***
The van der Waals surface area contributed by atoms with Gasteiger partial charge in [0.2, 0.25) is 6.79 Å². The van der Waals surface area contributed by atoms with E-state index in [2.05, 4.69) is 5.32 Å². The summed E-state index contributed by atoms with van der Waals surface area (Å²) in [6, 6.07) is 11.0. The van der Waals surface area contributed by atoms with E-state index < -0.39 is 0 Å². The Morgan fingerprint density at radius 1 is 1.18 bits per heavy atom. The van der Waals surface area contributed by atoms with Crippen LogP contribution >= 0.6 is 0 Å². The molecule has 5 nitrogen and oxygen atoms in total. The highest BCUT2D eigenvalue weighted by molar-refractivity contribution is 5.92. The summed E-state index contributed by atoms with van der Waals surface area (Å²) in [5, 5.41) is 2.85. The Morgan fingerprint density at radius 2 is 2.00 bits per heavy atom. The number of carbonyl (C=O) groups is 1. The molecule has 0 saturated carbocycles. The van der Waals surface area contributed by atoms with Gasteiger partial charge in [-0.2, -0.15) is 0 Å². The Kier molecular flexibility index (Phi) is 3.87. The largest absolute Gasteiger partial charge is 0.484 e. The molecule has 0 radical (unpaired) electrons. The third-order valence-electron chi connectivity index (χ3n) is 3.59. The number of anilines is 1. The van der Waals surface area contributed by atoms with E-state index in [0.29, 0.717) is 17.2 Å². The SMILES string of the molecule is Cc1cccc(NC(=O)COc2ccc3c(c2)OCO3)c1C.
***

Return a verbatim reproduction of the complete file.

The van der Waals surface area contributed by atoms with Gasteiger partial charge in [0.2, 0.25) is 6.79 Å². The van der Waals surface area contributed by atoms with E-state index in [2.05, 4.69) is 5.32 Å². The summed E-state index contributed by atoms with van der Waals surface area (Å²) in [6, 6.07) is 11.0. The van der Waals surface area contributed by atoms with E-state index < -0.39 is 0 Å². The Morgan fingerprint density at radius 1 is 1.18 bits per heavy atom. The van der Waals surface area contributed by atoms with Crippen LogP contribution >= 0.6 is 0 Å². The molecule has 5 nitrogen and oxygen atoms in total. The highest BCUT2D eigenvalue weighted by molar-refractivity contribution is 5.92. The summed E-state index contributed by atoms with van der Waals surface area (Å²) in [5, 5.41) is 2.85. The Morgan fingerprint density at radius 2 is 2.00 bits per heavy atom. The number of carbonyl (C=O) groups is 1. The molecule has 0 saturated carbocycles. The van der Waals surface area contributed by atoms with Gasteiger partial charge in [-0.2, -0.15) is 0 Å². The Kier molecular flexibility index (Phi) is 3.87. The largest absolute Gasteiger partial charge is 0.484 e. The molecule has 0 radical (unpaired) electrons. The third-order valence-electron chi connectivity index (χ3n) is 3.59. The number of anilines is 1. The van der Waals surface area contributed by atoms with E-state index in [0.29, 0.717) is 17.2 Å². The SMILES string of the molecule is Cc1cccc(NC(=O)COc2ccc3c(c2)OCO3)c1C.